A sometimes challenging anthology that expands the usual definition of essay.
Iowa Workshop grad D’Agata, who collected his own unconventional essays in Halls of Fame (2001), here selects one per year starting in 1975, when he was born, bookending them with Guy Davenport’s prologue and Joe Wenderoth’s epilogue. D’Agata’s choice for 1975, John McPhee’s “The Search for Marvin Gardens,” is a relatively conventional essay by a widely read author; other choices falling into this category are Joan Didion’s “The White Album,” Susan Sontag’s “Unguided Tour,” Barry Lopez’s “The Raven,” Annie Dillard’s “Total Eclipse,” Alexander Theroux’s “Black,” and David Foster Wallace’s “Ticket to the Fair.” Some selections are fragmentary, such as Theresa Hak Kyung Cha’s “Erato Love Poetry,” or stream-of-consciousness, such as Albert Goldbarth’s “Delft.” Goldbarth and Anne Carson are among several writers here who are known for their poetry at least as much as for their essays. D’Agata’s interjections between each piece sometimes comment on the year represented, sometimes discuss the author presented, sometimes appear to have nothing to do with the piece that follows. The editor is partial to making lists. He is also partial to wordplay, as when he mentions that his mother read to him while he was in the womb: “And as we now know, but did not know then, a fetus at eight weeks has developed its ears but not yet the ability to hear. What this means is that anything you read to a fetus will go in one ear, but not come out.”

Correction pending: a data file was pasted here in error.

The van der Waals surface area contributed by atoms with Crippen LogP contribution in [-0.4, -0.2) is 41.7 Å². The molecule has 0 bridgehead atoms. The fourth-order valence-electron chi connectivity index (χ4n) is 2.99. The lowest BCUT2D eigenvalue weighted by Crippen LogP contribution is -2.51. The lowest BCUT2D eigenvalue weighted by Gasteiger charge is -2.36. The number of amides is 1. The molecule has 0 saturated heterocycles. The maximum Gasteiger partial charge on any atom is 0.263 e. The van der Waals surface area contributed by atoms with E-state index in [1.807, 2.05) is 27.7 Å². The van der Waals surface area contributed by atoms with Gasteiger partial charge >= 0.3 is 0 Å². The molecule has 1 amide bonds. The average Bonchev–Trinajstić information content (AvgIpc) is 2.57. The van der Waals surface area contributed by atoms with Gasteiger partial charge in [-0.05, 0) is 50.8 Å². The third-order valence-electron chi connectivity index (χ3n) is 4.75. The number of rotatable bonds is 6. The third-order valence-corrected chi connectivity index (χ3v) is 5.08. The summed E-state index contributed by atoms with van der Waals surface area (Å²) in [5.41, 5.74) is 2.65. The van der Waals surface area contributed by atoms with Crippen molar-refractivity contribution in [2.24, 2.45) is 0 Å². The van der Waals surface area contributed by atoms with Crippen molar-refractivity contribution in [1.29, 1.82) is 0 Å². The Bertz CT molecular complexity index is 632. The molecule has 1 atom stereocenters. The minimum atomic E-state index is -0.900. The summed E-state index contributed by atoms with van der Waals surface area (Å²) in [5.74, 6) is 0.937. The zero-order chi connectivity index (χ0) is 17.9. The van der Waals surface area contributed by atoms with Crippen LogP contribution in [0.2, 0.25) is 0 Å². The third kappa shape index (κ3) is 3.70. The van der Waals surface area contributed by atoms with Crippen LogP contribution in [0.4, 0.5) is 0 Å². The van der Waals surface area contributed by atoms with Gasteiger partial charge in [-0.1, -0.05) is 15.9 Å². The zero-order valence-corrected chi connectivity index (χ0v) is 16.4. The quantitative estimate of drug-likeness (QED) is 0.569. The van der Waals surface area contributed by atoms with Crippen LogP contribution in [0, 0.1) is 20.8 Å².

In a note about the title, D'Agata says that by “next” he means “the essays that might be inspired by these.” Based on this anthology, that could mean pretty much anything.